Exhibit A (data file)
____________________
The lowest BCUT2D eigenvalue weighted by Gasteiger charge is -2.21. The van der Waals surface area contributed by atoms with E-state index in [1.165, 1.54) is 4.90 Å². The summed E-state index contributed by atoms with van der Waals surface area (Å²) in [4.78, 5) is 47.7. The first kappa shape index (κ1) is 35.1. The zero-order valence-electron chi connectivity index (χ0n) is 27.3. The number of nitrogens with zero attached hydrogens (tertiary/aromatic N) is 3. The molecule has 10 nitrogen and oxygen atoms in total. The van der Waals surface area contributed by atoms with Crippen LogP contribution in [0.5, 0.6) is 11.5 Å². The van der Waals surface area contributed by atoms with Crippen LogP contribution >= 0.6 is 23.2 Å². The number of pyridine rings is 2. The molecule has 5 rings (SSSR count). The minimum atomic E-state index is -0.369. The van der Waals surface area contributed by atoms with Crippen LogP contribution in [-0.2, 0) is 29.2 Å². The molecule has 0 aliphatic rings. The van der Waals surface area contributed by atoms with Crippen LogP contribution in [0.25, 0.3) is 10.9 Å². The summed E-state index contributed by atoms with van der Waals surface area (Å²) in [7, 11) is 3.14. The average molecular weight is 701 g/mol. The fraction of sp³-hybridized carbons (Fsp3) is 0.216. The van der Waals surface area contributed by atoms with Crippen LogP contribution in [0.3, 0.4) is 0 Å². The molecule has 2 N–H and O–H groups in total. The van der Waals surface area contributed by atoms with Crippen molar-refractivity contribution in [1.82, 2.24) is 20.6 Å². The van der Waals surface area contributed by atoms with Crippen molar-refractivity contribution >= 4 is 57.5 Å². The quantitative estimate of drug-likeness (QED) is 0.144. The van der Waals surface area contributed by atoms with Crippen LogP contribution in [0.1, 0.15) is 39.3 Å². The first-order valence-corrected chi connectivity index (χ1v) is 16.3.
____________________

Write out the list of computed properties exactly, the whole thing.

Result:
The lowest BCUT2D eigenvalue weighted by Gasteiger charge is -2.21. The van der Waals surface area contributed by atoms with E-state index in [1.165, 1.54) is 4.90 Å². The summed E-state index contributed by atoms with van der Waals surface area (Å²) in [4.78, 5) is 47.7. The first kappa shape index (κ1) is 35.1. The zero-order valence-electron chi connectivity index (χ0n) is 27.3. The number of nitrogens with zero attached hydrogens (tertiary/aromatic N) is 3. The molecule has 10 nitrogen and oxygen atoms in total. The van der Waals surface area contributed by atoms with Crippen LogP contribution in [0.5, 0.6) is 11.5 Å². The van der Waals surface area contributed by atoms with Crippen LogP contribution >= 0.6 is 23.2 Å². The number of pyridine rings is 2. The molecule has 5 rings (SSSR count). The minimum atomic E-state index is -0.369. The van der Waals surface area contributed by atoms with Crippen LogP contribution in [-0.2, 0) is 29.2 Å². The molecule has 0 aliphatic rings. The van der Waals surface area contributed by atoms with Crippen LogP contribution in [0.25, 0.3) is 10.9 Å². The summed E-state index contributed by atoms with van der Waals surface area (Å²) in [7, 11) is 3.14. The average molecular weight is 701 g/mol. The fraction of sp³-hybridized carbons (Fsp3) is 0.216. The van der Waals surface area contributed by atoms with Crippen LogP contribution in [0.3, 0.4) is 0 Å². The molecule has 2 N–H and O–H groups in total. The van der Waals surface area contributed by atoms with Crippen molar-refractivity contribution in [1.82, 2.24) is 20.6 Å². The van der Waals surface area contributed by atoms with Crippen molar-refractivity contribution >= 4 is 57.5 Å². The quantitative estimate of drug-likeness (QED) is 0.144. The van der Waals surface area contributed by atoms with Crippen LogP contribution in [0.1, 0.15) is 39.3 Å². The first-order valence-corrected chi connectivity index (χ1v) is 16.3.